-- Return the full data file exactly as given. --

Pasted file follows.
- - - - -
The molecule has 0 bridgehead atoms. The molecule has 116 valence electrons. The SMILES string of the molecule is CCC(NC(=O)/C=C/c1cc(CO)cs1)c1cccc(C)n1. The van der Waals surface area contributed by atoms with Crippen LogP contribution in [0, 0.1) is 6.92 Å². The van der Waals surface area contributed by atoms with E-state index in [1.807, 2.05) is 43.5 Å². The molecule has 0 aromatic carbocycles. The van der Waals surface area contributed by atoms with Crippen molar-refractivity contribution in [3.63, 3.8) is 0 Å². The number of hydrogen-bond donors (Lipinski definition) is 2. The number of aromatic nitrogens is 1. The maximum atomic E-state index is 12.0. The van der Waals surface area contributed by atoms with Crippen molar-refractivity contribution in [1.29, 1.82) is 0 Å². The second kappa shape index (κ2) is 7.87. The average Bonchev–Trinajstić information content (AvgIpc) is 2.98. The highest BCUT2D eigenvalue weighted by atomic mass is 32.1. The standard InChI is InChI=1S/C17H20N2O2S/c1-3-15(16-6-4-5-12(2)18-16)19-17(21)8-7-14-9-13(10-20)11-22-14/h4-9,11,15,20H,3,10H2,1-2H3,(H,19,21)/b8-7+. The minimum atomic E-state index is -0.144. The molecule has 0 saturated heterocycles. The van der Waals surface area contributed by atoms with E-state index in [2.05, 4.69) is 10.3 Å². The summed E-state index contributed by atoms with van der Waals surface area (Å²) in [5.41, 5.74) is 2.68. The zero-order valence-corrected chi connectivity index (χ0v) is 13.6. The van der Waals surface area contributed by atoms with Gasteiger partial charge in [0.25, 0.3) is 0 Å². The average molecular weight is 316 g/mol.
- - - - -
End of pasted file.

The molecule has 0 bridgehead atoms. The molecule has 116 valence electrons. The SMILES string of the molecule is CCC(NC(=O)/C=C/c1cc(CO)cs1)c1cccc(C)n1. The van der Waals surface area contributed by atoms with Crippen LogP contribution in [0, 0.1) is 6.92 Å². The van der Waals surface area contributed by atoms with E-state index in [1.807, 2.05) is 43.5 Å². The molecule has 0 aromatic carbocycles. The van der Waals surface area contributed by atoms with Crippen molar-refractivity contribution in [3.63, 3.8) is 0 Å². The number of hydrogen-bond donors (Lipinski definition) is 2. The number of aromatic nitrogens is 1. The maximum atomic E-state index is 12.0. The van der Waals surface area contributed by atoms with Crippen molar-refractivity contribution in [1.29, 1.82) is 0 Å². The second kappa shape index (κ2) is 7.87. The average Bonchev–Trinajstić information content (AvgIpc) is 2.98. The highest BCUT2D eigenvalue weighted by atomic mass is 32.1. The standard InChI is InChI=1S/C17H20N2O2S/c1-3-15(16-6-4-5-12(2)18-16)19-17(21)8-7-14-9-13(10-20)11-22-14/h4-9,11,15,20H,3,10H2,1-2H3,(H,19,21)/b8-7+. The minimum atomic E-state index is -0.144. The molecule has 0 saturated heterocycles. The van der Waals surface area contributed by atoms with E-state index in [2.05, 4.69) is 10.3 Å². The summed E-state index contributed by atoms with van der Waals surface area (Å²) in [5.41, 5.74) is 2.68. The zero-order valence-corrected chi connectivity index (χ0v) is 13.6. The van der Waals surface area contributed by atoms with Gasteiger partial charge in [0.25, 0.3) is 0 Å². The average molecular weight is 316 g/mol.